An Overview of the Four Gospels of the New Testament

Although it contains far less words and expounding it is no less valuable for it. This is not my opinion but the one of Tolstoy himself, who in the intro tells you there is as much to be gained from 'The Gospel In Brief' as from his larger work, which is a book more for academics, those who would like to know much more, and those who are still not convinced of his argument. I say argument, but it is not that; the whole book is a honest and rational breakdown of the wisdom of the gospels, and the benefits to be gained from them. To call it an argument is inaccurate, if not an injustice, but for the sake of simplicity, and a lack of vocabulary of my part, I will call it so anyway.

You may think you know the story of Jesus Christ; as a result of your upbringing, the way you were schooled, any reading experiences covering the topic of religion, and your religious beliefs, you may have a complete story in your head of Jesus Christ -- who he was, what he said and did, etc, but, unless you have researched and taken serious the story of Jesus, to the extensive degree Tolstoy did, what you know is probably wrong; at the very least, your understanding is unlikely to be completely correct.

In short, the argument Tolstoy makes with this book is this: what Jesus Christ taught and stood for is almost the opposite of what is taught about his teachings today; in other words, since he walked the earth and gifted his followers with his profound wisdom and knowledge, almost every interpretation of what he said and did has been incorrect, skewed, biased and ultimately, very harmful.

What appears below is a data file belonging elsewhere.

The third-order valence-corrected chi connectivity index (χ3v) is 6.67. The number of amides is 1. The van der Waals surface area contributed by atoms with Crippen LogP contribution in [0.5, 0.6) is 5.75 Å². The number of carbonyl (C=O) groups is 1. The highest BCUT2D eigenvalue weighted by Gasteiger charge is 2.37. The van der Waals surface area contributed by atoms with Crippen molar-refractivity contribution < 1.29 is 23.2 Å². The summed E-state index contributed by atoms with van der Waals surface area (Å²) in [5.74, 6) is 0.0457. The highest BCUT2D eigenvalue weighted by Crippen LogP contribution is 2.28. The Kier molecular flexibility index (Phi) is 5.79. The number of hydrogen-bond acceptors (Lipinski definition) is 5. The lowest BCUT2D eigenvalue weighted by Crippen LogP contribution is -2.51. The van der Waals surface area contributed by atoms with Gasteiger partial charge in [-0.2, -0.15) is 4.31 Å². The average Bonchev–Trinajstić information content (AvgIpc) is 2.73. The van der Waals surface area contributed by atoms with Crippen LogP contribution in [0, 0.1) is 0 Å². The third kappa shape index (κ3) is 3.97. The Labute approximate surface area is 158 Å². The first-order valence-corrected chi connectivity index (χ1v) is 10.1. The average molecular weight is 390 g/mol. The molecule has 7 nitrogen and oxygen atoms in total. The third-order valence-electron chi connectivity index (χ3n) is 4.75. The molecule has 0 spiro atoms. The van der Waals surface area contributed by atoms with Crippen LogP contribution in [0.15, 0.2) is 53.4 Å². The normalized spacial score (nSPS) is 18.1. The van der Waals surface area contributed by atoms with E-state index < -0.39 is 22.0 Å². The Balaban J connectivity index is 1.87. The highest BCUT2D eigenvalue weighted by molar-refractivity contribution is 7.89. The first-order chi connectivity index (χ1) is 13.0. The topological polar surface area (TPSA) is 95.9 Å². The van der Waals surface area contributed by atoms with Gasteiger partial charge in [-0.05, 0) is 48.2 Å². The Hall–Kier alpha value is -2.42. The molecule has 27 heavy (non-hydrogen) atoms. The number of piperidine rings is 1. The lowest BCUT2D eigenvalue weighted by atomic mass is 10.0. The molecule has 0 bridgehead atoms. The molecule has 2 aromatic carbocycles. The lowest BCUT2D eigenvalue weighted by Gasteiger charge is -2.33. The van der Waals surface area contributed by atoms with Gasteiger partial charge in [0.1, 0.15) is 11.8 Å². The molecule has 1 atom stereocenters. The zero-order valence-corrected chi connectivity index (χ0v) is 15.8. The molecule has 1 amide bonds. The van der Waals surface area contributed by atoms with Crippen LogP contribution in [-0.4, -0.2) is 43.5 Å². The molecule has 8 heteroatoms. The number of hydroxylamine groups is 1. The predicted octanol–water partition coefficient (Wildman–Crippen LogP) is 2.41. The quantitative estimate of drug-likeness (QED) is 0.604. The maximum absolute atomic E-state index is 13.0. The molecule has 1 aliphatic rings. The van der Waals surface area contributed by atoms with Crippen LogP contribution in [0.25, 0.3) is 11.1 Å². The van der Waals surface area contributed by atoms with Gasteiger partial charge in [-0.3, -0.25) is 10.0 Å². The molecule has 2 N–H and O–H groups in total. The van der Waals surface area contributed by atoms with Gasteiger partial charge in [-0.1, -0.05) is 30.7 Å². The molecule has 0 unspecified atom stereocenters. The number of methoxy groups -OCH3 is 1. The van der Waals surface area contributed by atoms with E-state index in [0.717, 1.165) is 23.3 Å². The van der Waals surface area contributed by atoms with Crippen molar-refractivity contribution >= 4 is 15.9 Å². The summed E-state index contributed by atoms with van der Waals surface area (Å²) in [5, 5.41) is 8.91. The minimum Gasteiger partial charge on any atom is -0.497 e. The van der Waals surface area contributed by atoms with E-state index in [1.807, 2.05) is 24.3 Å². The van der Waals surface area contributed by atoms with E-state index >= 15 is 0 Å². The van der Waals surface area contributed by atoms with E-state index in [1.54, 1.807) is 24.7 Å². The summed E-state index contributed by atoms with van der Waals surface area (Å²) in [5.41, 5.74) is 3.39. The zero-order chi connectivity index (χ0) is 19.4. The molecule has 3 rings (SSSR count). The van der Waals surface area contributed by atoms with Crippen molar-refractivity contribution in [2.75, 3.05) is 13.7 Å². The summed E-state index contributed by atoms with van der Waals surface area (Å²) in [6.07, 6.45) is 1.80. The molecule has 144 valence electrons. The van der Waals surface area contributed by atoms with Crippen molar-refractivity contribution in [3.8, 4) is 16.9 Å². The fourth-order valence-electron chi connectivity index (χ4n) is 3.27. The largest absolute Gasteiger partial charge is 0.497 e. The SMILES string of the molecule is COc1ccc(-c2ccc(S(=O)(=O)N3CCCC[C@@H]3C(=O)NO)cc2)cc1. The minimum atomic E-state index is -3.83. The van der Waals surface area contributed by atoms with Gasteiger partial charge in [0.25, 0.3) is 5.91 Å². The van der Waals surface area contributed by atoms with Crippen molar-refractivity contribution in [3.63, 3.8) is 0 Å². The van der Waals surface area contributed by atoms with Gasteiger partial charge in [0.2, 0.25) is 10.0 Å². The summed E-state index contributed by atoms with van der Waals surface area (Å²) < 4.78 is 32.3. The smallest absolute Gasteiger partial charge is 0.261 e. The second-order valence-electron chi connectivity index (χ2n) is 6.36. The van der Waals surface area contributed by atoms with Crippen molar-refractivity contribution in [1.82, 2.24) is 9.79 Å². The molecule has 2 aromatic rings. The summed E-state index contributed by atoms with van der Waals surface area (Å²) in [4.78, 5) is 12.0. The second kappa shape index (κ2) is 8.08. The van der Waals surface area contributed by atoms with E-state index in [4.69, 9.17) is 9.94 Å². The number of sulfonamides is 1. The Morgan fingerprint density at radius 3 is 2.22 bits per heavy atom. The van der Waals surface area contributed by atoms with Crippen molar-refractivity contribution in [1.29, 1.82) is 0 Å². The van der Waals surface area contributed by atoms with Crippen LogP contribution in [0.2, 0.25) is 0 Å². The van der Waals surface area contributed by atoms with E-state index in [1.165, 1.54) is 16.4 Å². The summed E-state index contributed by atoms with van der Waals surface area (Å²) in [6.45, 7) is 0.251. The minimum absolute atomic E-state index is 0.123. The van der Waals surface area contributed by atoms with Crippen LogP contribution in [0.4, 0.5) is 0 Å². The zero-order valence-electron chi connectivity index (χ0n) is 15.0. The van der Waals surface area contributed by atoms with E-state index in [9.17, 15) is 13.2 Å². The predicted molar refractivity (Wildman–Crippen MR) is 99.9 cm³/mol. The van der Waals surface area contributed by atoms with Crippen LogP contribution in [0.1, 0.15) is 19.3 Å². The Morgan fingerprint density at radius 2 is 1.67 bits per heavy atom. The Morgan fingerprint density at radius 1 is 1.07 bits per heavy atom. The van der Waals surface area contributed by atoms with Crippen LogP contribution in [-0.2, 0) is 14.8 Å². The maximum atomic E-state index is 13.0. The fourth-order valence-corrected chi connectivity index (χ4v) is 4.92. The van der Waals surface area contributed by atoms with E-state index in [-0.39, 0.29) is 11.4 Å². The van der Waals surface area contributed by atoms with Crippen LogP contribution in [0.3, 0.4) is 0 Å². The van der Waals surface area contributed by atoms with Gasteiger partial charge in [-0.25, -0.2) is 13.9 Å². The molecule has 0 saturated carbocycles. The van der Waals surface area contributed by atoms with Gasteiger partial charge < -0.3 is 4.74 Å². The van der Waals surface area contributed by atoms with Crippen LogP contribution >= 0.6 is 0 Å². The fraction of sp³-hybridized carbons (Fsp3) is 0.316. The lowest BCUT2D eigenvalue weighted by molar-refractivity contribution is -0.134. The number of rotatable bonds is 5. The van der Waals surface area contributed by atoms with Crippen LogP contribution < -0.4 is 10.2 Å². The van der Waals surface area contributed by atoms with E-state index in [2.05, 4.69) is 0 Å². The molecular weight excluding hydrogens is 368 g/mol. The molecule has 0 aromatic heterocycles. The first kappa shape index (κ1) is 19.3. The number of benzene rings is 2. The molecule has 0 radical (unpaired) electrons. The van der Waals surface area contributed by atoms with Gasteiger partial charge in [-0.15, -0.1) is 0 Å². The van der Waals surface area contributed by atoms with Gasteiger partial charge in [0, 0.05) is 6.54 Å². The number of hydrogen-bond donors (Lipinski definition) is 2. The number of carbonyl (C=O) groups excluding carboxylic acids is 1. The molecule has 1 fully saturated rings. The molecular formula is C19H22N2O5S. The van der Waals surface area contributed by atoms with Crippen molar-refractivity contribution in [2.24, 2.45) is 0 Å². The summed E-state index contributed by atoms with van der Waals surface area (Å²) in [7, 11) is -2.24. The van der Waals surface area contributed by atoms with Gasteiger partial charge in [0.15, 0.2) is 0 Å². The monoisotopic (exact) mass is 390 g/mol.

Tolstoy makes this point by showing you how what Jesus actually taught his disciples and those lucky to meet him, was how to make sense of life and your existence; how to understand yourself, and what true happiness is. And he did this by teaching them how to live: live simply, do good to others, be present, love each other, do no evil, and be faithful; practices which, sound very much like the wisdom of the revered Philosophers and though leaders Socrates, Seneca, Aquinas, Lao Tzu, The Buddha, etc , and in fact of many religious teachings of today.

Whether you are religious or not, reading this book will be awakening. It is not an advocacy of religion, of Christianity, or even of Jesus Christ himself; neither is it a biased, selective or imprecise rant about the meaning of life; it is a guide, a guide that will teach you how to think, how to act, and how to live, if that is, you are interested in being happy and peaceful, doing good, and having a solid purpose in life.

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  • Not only that: because of the way Tolstoy takes you through his process -- with his beautiful style, honesty and clear explanations, you will also learn how to think about all religious ideas, and how to draw from them lessons that can actually impact your life for the better; and, as a bonus, subconsciously you'll be learning how to write like a great.

    Jul 06, Melissa rated it it was amazing. His ideas about nonviolent resistance influenced social leader, Mahatma Gandhi. This book, The Gospel in Brief, is a result of those years of study. After studying "the original" Greek texts, Tolstoy integrates the four gospels into one condensed view of the life of Jesus, minus all the church dogma and interpretation, miracles, and the supernatural. The effect, at least to me, is a more compelling solution to life than the Bible in its entirety, as well as a huge message to followers today who strive to do the opposite of Jesus' teachings in an effort to uphold hateful minutia found elsewhere in the Bible, and there is plenty to be found!

    And bonus - without all the contradictions! Does this eliminate room for interpretation? I still read that the Kingdom of Heaven is within us, and that we are all One, with an indwelling God that makes us all united. Communion with the whole made possible by staying present and loving one another equally.